Wednesday, June 22, 2016
Numbers 14, Luke 12
In our liturgical church we use a lectionary for daily worship and Sunday Eucharist. This means that numerous texts and psalms are brought together to provide a "chemical reaction". It draws the reader into a rich and fertile place.
This is one of those much maligned "Old Testament God of judgment" readings. (I disagree)
13:1-2 The Lord spoke to Moses, saying, "Send men to scout the land of Canaan, which I am giving to the Israelites..." Each tribe provided a spy, and chapter 13 recounts how the men spent forty days discovering the incredible fruitfulness of the land. However, upon their return, the men said an invasion could not be successful because the people of the land were too powerful and like giants. Caleb alone voiced confidence that Israel would prevail if they attack. Numbers 14 begins with the people wailing and crying. "Why did God do this? Let's head back to Egypt!" I underlined the key statement. God said, "I am giving you this land" and the scouts said, "It cannot happen." This is mutiny against God. Let that sink in...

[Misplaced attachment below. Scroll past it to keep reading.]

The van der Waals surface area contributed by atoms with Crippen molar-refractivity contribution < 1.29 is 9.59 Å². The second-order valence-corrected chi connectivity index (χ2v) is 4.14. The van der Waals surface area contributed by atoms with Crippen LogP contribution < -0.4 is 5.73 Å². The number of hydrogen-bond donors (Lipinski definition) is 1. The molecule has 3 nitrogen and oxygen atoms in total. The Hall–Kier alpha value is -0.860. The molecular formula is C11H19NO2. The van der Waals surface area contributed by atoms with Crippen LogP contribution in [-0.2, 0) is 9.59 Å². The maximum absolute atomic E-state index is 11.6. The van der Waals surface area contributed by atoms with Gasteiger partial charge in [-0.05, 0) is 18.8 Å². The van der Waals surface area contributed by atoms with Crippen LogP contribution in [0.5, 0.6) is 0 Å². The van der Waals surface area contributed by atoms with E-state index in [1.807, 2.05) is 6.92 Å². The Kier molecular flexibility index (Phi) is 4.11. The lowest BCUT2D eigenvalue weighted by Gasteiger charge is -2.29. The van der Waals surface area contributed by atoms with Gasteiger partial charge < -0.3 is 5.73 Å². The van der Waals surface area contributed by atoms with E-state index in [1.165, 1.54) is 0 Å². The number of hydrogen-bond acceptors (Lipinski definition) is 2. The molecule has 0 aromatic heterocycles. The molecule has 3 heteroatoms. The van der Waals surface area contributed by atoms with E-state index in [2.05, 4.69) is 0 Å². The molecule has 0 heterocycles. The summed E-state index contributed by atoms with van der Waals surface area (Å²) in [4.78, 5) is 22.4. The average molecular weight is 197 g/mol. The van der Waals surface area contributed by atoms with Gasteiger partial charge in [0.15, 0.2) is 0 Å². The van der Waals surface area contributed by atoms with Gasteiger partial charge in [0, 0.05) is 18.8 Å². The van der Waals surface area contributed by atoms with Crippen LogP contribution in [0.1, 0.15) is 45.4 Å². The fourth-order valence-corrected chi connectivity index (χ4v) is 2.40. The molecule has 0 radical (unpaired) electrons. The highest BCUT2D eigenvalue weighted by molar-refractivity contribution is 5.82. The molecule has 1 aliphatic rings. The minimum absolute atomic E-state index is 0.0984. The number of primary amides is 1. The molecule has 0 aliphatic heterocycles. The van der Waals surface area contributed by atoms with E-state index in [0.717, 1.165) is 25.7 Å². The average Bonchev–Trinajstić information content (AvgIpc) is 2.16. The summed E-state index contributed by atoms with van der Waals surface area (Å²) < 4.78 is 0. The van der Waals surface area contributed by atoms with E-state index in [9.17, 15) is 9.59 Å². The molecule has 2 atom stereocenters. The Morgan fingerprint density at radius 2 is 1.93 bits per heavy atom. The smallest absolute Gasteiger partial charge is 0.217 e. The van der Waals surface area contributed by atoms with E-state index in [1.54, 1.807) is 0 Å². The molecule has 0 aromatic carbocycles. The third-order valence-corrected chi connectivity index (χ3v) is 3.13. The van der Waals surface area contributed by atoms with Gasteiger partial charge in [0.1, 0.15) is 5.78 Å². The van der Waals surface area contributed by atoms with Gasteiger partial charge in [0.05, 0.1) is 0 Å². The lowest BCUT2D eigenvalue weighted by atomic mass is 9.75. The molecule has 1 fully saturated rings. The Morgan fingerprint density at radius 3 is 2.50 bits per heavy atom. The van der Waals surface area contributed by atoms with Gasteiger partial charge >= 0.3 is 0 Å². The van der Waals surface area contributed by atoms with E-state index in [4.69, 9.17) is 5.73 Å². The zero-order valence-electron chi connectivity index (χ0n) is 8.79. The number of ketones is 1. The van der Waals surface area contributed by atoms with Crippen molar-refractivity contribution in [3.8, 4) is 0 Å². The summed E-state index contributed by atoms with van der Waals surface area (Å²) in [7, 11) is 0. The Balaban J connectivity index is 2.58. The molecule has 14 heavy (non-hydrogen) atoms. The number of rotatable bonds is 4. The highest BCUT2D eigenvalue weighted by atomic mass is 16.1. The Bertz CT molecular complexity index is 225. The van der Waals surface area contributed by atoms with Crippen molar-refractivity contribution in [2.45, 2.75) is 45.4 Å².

[If one can allow the narrative to function as a story and if one can allow people in the late Bronze Age/early Iron Age to be ancient then one can hear God speak in this ancient epic. The Lord revealed Himself to them and spoke through them, but just as we translated Hebrew into English so must we translate and interpret their thought.] We are confronted in this narrative with people who do not trust God in spite of all He had done for them. This is the key or central revelation. Moses and Aaron exhort the people to see all that is offered and trust. (14:11) God says, "How long will this people spurn me and how long will they have no faith in me?" The narrative sets up the dilemma: Israel has refused to trust God (amazing that they portray themselves in such negative light. That is not the ancient norm.) God says He wants to wipe out Israel and start all over. This would echo Genesis and the Noah story. Moses as intercessor becomes the savior as he provides YHWH with four reasons to relent. Clearly, this understanding of God (being angry, hurt and wanting to wipe out an entire people) does not sit easily with us today. Our view of God is far less anthropomorphic. However, in our time the problem of faithlessness and unbelief would produce similar outcomes. The act of unbelief as rejection would alienate the sinner from the source of hope. Same outcome even if we would explain the process differently. One should ponder the place of intercessory prayer but be careful not to take this portrayal of God too literally. In the end, the (nation) people are forgiven, but they are still to be kept from the land. Why? Maybe they were unready to enter the land. They do not trust and so they are not able. They still are slaves in their minds and hearts. It will be the next generation (take note, those under twenty) which will enter the land. Except faithful Caleb. He will be the lone survivor (except Joshua is also going to be there). The language is graphic--"your corpses will drop dead in the wilderness--God is no politically correct mincer of words...